The phytoalexin-inducible multidrug efflux pump AcrAB contributes to virulence in the fire blight pathogen, Erwinia amylovora.
The enterobacterium Erwinia amylovora causes fire blight on members of the family Rosaceae, with economic importance on apple and pear. During pathogenesis, the bacterium is exposed to a variety of plant-borne antimicrobial compounds. In plants of Rosaceae, many constitutively synthesized isoflavonoids affecting microorganisms were identified. Bacterial multidrug efflux transporters which mediate resistance toward structurally unrelated compounds might confer tolerance to these phytoalexins. To prove this hypothesis, we cloned the acrAB locus from E. amylovora encoding a resistance nodulation division-type transport system. In Escherichia coli, AcrAB of E. amylovora conferred resistance to hydrophobic and amphiphilic toxins. An acrB-deficient E. amylovora mutant was impaired in virulence on apple rootstock MM 106. Furthermore, it was susceptible toward extracts of leaves of MM 106 as well as to the apple phytoalexins phloretin, naringenin, quercetin, and (+)-catechin. The expression of acrAB was determined using the promoterless reporter gene egfp. The acrAB operon was up-regulated in vitro by the addition of phloretin and naringenin. The promoter activity of acrR, encoding a regulatory protein involved in acrAB expression, was increased by naringenin. In planta, an induction of acrAB was proved by confocal laser scanning microscopy. Our results strongly suggest that the AcrAB transport system plays an important role as a protein complex required for virulence of E. amylovora in resistance toward apple phytoalexins and that it is required for successful colonization of a host plant. (+info)
NorM, an Erwinia amylovora multidrug efflux pump involved in in vitro competition with other epiphytic bacteria.
Blossoms are important sites of infection for Erwinia amylovora, the causal agent of fire blight of rosaceous plants. Before entering the tissue, the pathogen colonizes the stigmatic surface and has to compete for space and nutrient resources within the epiphytic community. Several epiphytes are capable of synthesizing antibiotics with which they antagonize phytopathogenic bacteria. Here, we report that a multidrug efflux transporter, designated NorM, of E. amylovora confers tolerance to the toxin(s) produced by epiphytic bacteria cocolonizing plant blossoms. According to sequence comparisons, the single-component efflux pump NorM is a member of the multidrug and toxic compound extrusion protein family. The corresponding gene is widely distributed among E. amylovora strains and related plant-associated bacteria. NorM mediated resistance to the hydrophobic cationic compounds norfloxacin, ethidium bromide, and berberine. A norM mutant was constructed and exhibited full virulence on apple rootstock MM 106. However, it was susceptible to antibiotics produced by epiphytes isolated from apple and quince blossoms. The epiphytes were identified as Pantoea agglomerans by 16S rRNA analysis and were isolated from one-third of all trees examined. The promoter activity of norM was twofold greater at 18 degrees C than at 28 degrees C. The lower temperature seems to be beneficial for host infection because of the availability of moisture necessary for movement of the pathogen to the infection sites. Thus, E. amylovora might employ NorM for successful competition with other epiphytic microbes to reach high population densities, particularly at a lower temperature. (+info)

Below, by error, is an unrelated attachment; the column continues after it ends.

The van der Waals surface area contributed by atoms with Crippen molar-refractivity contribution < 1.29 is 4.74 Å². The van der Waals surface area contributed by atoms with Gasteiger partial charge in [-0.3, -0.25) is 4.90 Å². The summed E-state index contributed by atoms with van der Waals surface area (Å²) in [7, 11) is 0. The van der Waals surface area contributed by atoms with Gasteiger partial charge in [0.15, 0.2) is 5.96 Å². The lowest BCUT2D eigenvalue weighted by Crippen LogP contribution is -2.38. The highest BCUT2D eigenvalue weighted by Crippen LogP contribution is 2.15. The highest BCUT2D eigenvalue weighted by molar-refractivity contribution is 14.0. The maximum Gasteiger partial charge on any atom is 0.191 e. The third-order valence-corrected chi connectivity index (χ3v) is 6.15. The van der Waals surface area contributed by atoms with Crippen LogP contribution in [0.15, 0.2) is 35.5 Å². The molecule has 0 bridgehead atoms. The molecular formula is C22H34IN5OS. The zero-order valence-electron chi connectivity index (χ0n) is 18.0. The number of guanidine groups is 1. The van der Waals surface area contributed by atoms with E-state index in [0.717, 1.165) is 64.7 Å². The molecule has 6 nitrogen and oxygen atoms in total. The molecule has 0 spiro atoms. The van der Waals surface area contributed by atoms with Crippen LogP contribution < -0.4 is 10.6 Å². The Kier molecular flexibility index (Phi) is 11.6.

The Erwinia chrysanthemi EC16 hrp/hrc gene cluster encodes an active Hrp type III secretion system that is flanked by virulence genes functionally unrelated to the Hrp system.
Erwinia chrysanthemi is a host-promiscuous plant pathogen that possesses a type III secretion system (TTSS) similar to that of the host-specific pathogens E. amylovora and Pseudomonas syringae. The regions flanking the TTSS-encoding hrp/hrc gene clusters in the latter pathogens encode various TTSS-secreted proteins. DNA sequencing of the complete E. chrysanthemi hrp/hrc gene cluster and approximately 12 kb of the flanking regions (beyond the previously characterized hecA adhesin gene in the left flank) revealed that the E. chrysanthemi TTSS genes were syntenic and similar (>50% amino-acid identity) with their E. amylovora orthologs. However, the hrp/hrc cluster was interrupted by a cluster of four genes, only one of which, a homolog of lytic transglycosylases, is implicated in TTSS functions. Furthermore, the regions flanking the hrp/hrc cluster lacked genes that were likely to encode TTSS substrates. Instead, some of the genes in these regions predict ABC transporters and methyl-accepting chemotaxis proteins that could have alternative roles in virulence. Mutations affecting all of the genes in the regions flanking or interrupting the hrp/hrc cluster were constructed in E. chrysanthemi CUCPB5047, a mutant whose reduced pectolytic capacity can enhance the phenotype of minor virulence factors. Mutants were screened in witloof chicory leaves and then in potato tubers and Nicotiana clevelandii seedlings. Mu dII1734 insertion in one gene, designated virA, resulted in strongly reduced virulence in all three tests. virA is immediately downstream of hecA, has an unusually low G+C content of 38%, and predicts an unknown protein of 111 amino acids. The E. chrysanthemi TTSS was shown to be active by its ability to translocate AvrPto-Cya (a P. syringae TTSS effector fused to an adenylate cyclase reporter that is active in the presence of eukaryote calmodulin) into N. benthamiana leaf cells. However, VirA(1-61)-Cya was not translocated into plant cells, and virA expression was not affected by mutations in E. chrysanthemi Hrp regulator genes hrpL and hrpS. Thus, the 44-kb region of the E. chrysanthemi EC16 genome that is centered on the hrplhrc cluster encodes a potpourri of virulence factors, but none of these appear to be a TTSS effector. (+info)
A family of conserved bacterial effectors inhibits salicylic acid-mediated basal immunity and promotes disease necrosis in plants.